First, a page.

If you know me at all, you know that I am a fan of bungalows. They are charming with their Craftsman-style details – regardless of how simple or complex the design — and they’re just the right size for my needs. My neighborhood consists mostly of these small- to medium-sized bungalows lining the streets, and I know fully well that they were built around the same time to serve the same purpose within this community that was blossoming during the 1920s and meeting the needs of that growing population. It’s amazing to me how they did this all in such a short amount of time. Luckily, many of these homeowners (and some investors at the time) had a little help from their friends, Sears and Roebuck.
Sears is arguably the best known of the companies that sold “kit homes” to consumers eager to own their own home. Previously, throughout the nineteenth century, house plans were circulated through publications that outlined the blueprints for construction, enabling people to build without the consultation of an architect. During the 1890s Sears began selling precut lumber and other building materials, but it wasn’t until after the turn of the century that the two ideas were combined – house blueprints and the materials to build with. Though Sears was not the first company to market this idea, it was the most trusted and recognizable by consumers, and by 1908 began to sell pre-cut kits based on popular house plans.
This was a revolutionary idea. Custom-built homes were not limited to those who could afford to hire an architect to design the plans and supervise the building process. A wide array of plans were made available to Americans of even the most modest means, using plans based on popular designs with universal appeal – bungalows, American Foursquares, Colonial Revivals, Tudor cottages, etc. These mail-order homes made it possible for anyone with even the most elementary handyman skills to build their own modern home, with their own hands, taking pride in their work every step of the way. Sears went even so far as introducing a mortgage lending program around 1918 to make this dream of homeownership come true to even more Americans.
Not only were they given the opportunity to build their homes from the ground up, they were able to pick a plan and (to a certain extent) customize it to fit their needs. Want the living room on the east side of the house rather than the west? Done. Want different siding than what was shown in the catalog? Done. Once the order was submitted a chain of events was set into motion which involved the shipping of two railcars full of materials: pre-cut lumber, nails, screws, roofing materials, everything but the kitchen sink, about 30,000 pieces in all. (Actually, plumbing and heating were usually considered “extras” and not always included in the kit.) Naturally included in the kit was an instruction manual, a 75-page leather-bound book to guide the homeowner through every step of the way.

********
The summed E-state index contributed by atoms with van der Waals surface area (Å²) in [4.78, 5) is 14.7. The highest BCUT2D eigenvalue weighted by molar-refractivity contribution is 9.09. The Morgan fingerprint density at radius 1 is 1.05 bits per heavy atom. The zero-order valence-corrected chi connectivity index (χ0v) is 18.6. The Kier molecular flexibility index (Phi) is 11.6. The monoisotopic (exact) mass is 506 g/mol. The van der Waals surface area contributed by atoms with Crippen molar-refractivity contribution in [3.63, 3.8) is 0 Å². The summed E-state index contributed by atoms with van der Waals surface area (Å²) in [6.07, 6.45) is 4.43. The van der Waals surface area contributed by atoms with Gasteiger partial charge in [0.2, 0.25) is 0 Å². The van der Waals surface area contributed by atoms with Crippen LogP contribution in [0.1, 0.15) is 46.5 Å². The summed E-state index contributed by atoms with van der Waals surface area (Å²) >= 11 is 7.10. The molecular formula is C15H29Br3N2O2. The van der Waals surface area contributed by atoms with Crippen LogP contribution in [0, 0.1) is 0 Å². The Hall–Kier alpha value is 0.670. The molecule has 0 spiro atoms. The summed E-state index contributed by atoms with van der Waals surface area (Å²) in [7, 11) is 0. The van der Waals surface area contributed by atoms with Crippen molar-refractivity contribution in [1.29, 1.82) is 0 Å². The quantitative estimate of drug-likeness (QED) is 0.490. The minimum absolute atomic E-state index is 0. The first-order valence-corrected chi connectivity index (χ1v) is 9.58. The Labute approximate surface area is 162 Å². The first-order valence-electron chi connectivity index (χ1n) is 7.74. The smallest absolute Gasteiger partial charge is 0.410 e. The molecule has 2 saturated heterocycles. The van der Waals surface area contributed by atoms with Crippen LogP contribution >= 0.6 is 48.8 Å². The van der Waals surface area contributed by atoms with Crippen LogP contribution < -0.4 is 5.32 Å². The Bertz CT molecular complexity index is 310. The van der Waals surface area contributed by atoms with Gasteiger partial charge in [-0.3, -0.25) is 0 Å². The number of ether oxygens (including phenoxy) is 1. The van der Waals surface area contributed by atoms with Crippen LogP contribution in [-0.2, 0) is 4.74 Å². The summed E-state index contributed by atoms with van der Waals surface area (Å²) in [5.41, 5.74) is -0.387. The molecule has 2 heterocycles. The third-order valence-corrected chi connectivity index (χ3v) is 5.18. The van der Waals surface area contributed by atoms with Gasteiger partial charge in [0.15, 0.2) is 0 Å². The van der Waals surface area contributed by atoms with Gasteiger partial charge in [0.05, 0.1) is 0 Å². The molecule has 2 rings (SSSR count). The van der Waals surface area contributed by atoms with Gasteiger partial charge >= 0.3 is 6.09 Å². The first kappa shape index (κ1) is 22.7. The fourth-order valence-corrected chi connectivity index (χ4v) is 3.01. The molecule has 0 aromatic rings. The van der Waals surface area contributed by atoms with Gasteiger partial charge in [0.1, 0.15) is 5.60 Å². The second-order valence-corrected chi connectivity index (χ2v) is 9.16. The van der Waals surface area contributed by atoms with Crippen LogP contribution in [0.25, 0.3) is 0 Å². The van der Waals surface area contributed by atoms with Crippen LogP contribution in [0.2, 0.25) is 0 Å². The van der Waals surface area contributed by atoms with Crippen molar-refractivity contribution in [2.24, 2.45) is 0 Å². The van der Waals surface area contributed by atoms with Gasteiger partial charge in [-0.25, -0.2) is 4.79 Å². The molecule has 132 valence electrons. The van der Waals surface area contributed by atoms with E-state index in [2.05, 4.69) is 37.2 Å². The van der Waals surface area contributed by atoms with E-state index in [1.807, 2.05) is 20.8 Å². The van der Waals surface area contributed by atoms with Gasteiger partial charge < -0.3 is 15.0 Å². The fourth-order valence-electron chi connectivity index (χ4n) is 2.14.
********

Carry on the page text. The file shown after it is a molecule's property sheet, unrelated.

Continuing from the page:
If the idea of taking pride in your work wasn’t enough to sell you oh the idea, the economy of this option may have made you a believer. Sears estimated that their customers would save about 30% on the cost of a new home if they were to build through one of their kits versus hiring an architect or contractor. Time was another consideration: small kit homes with pre-cut lumber could be constructed with about 352 carpenter hours on average, versus 583 hours without pre-cut lumber.
Sears, of course, capitalized on extra add-ones, too. Catalogs showed interiors staged with furniture, fixtures, and décor to make the home even more comfortable, available (you guessed it!) from the Sears Catalog.
It has been estimated that Sears sold about 75,000 kit homes between 1908 and 1940. They’re more likely to be found in the Northeast and here in the Midwest, mostly due to the number of railways through these regions, and the proximity of those communities to the rail lines certainly made delivery of materials much easier.
Flipping through the catalogs, I see several designs that could easily be houses down my street. And chances are, you’ve seen one too. Knowing what I do now about mail order homes, I have a better understanding about my community and the mindset of the families that shaped and built it.
For more info on Sears homes, here’s some resources to check out:
Stevenson, Katherine Cole and Jandl, H. Ward. Houses By Mail: A Guide to Houses from Sears, Roebuck and Company. New York: John Wiley & Sons, 1986.
Thornton, Rosemary. The Houses That Sears Built: Everything You Ever Wanted to Know About Sears Catalog Homes. Alton, IL: Gentle Beam Publications, 2002
There are also a variety of old house plans from Sears and other kit home retailers at Antique Home Style.
Past to Present Research, LLC